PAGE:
Sometimes you to find yourself drawn into a project without realizing exactly how strenuous and difficult it is going to be and that can actually be a good thing, because otherwise you might not even do it in the first place! Well, this is what happened to me when one day a friend of mine and I decided to climb Teide, starting at the coast of Tenerife. Most people who hike Teide start at Las Cañadas at 2000 metres above sea level, which already that is a tough hike, but we wanted to follow the old tradition that says that you have to wet your feet in the Atlantic Ocean before starting your ascent to the highest peak of Tenerife.
To put you into context, Teide is not only the highest peak on Tenerife but actually the highest mountain in Spain with its 3719 metres above sea level (12,000 feet). It's an impressive volcanic cone, rising high over the valley of la Orotava, that can be seen from pretty much everywhere in the island and even from the other Canary islands! As a matter of fact, it's said that the most beautiful view of Teide is from neighbour island of La Gomera, where it's not rare that you can spot only the peak, towering majestously over the sea of clouds.
It's a stratovolcano, that is, a composite volcano built up in many layers through explosive eruptions. Last time it showed any activity was in 1798, although the nearby Chinyero volcano had an eruption as late as in 1909 and it's part of the same volcanic structure. It has a steep conic shape with a crater on the top where you still can smell the sulfuric gases.
So, there we were, dipping our feet in the Atlantic ocean at the beach of Playa de Socorro where a friend had left us at 8 o'clock in the morning and then we started to walk. We had 25 kilometres and 3200 hightmetres in front of us, since we had reserved beds in the mountain hut situated close to the peak of Teide and had planned to do the very summit the next day.
The first part of the route is mixed, following paths and smaller roads and through neighbourhoods, such as Tigaiga and Icod Alto, where you can find cafés and springs to fill up with water. But once you are inside the National park, a vast area of 190 km2 there are no more establishments to be found and, as far as we could see, no springs to get freshwater from. This fact that we hadn't prepared properly for became a problem when we ran out of water, still far from our goal!
But now we are still leaving the last houses behind and heading up along a dirt road towards the forest. La Corona Forestal is another protected area of Tenerife, consisting in a massive forest of the canarian pine (Pinus canariensis) that surrounds the Nationalpark of Teide. The trail goes on for a couple of hours through this forest and in spite of always going upwards it was a pleasant part of the hike since you have shade from the trees.
Within the forest we stumbled upon the “piedra de pastores” the shepherds stone which has been an important landmark in the area for many generations. Later, just on the verge of the forest there is a little chapel “de la Fortaleza” which is a good place to rest for a bit and have a snack.
From here starts the real adventure since the trail now enters the volcanic area of Las Cañadas. It's a bit like arriving at a new planet. The different volcanic eruptions over the centuries and millenia have created fields in different tones of white, yellow, black, brown..and different formations and quality of rock. It's an extraordinary landscape and it's important not to leave the trail as to make the least possible impact in this protected and sensitive area.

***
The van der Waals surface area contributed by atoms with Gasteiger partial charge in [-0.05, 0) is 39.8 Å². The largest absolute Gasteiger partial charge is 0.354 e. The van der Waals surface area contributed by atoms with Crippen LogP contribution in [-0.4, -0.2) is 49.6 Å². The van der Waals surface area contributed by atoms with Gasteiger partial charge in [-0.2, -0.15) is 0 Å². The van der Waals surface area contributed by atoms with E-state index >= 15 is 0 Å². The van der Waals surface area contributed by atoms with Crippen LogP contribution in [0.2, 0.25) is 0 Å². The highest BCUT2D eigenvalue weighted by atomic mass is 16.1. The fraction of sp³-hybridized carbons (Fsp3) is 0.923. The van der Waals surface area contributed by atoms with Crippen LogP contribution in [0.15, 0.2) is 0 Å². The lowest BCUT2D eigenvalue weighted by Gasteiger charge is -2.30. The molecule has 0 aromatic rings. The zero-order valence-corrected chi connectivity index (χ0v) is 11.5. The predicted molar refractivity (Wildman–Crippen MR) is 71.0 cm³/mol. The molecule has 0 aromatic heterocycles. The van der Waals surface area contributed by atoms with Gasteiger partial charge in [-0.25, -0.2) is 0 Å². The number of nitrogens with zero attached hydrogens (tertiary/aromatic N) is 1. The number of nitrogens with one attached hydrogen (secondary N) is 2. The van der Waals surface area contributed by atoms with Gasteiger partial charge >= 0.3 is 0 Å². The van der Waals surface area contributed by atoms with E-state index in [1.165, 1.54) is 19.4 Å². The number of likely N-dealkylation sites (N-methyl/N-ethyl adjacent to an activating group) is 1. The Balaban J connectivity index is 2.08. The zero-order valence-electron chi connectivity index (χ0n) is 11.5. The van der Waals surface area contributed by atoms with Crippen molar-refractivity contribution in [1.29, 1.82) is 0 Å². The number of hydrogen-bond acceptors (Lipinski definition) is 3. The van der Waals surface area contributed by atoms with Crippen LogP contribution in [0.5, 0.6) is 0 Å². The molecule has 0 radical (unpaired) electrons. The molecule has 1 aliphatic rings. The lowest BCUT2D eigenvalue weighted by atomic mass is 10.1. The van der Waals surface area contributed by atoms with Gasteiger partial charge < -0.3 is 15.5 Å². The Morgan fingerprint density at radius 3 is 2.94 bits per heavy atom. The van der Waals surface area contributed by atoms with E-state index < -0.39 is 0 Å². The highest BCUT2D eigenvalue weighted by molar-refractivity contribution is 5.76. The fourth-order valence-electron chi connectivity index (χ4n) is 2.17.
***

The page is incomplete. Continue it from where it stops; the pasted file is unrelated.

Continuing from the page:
It was also specially an adventure for us since we started to run out of water and the day was pretty hot and dry and this, together with the effort it is to walk at 3000 metres above sea-level, made us have to stop and rest a lot. Nevertheless we kept our spirits up and enjoyed the amazing landscape, such as “los huevos de Teide”; enormous volcanic piroclasts that have been blown out of Teide during an eruption.
Finally, around 9 o´clock in the evening,11 hours after we started our hike we arrived at Refugio del Teide. This is a simple mountain hut that houses around 40 persons. It it necessary to make a reservation beforehand but this automaticly includes the special permit to access the peak the next morning. In the hut there's no restaurant but there's a kitchen where you can prepare something yourself and there are some vending machines. The staff doesn't recommend to drink the tapwater but we did and it tasted wonderful after the thirstiest day of our lives!
Next morning we got out of our bunk beds early and after a quick breakfast we started walking the last kilometres and 500 heightmetres to the peak to to see the sunrise from there. Pretty much everyone at the hut did the same but even so the silence was complete on the way up, she was only 5 o´clock in the morning after all!
And it was all worth it! It is a truly magnificent experience to see the sun rise from almost 4000 metres above sealevel. The visibility was not the best because there was a little bit of calima (sand in the air) but we could still spot several of the other islands and the Atlantic ocean, spreading wide all around us. After enjoying this truly special moment, we started heading down a different path by “el pico viejo”, it was another 10 kilometres ahead of us, but it felt like a piece of cake after yesterdays challenge. We walked at a good pace enjoying the path that offers amazing volcanic sceneries, arriving down by the road TF-21 in the early afternoon. Here, at 2000 metres above sealevel is Tenerife's Parador hotel situated and it's a nice place to have a coffee while waiting for the bus to take you back to the civilization.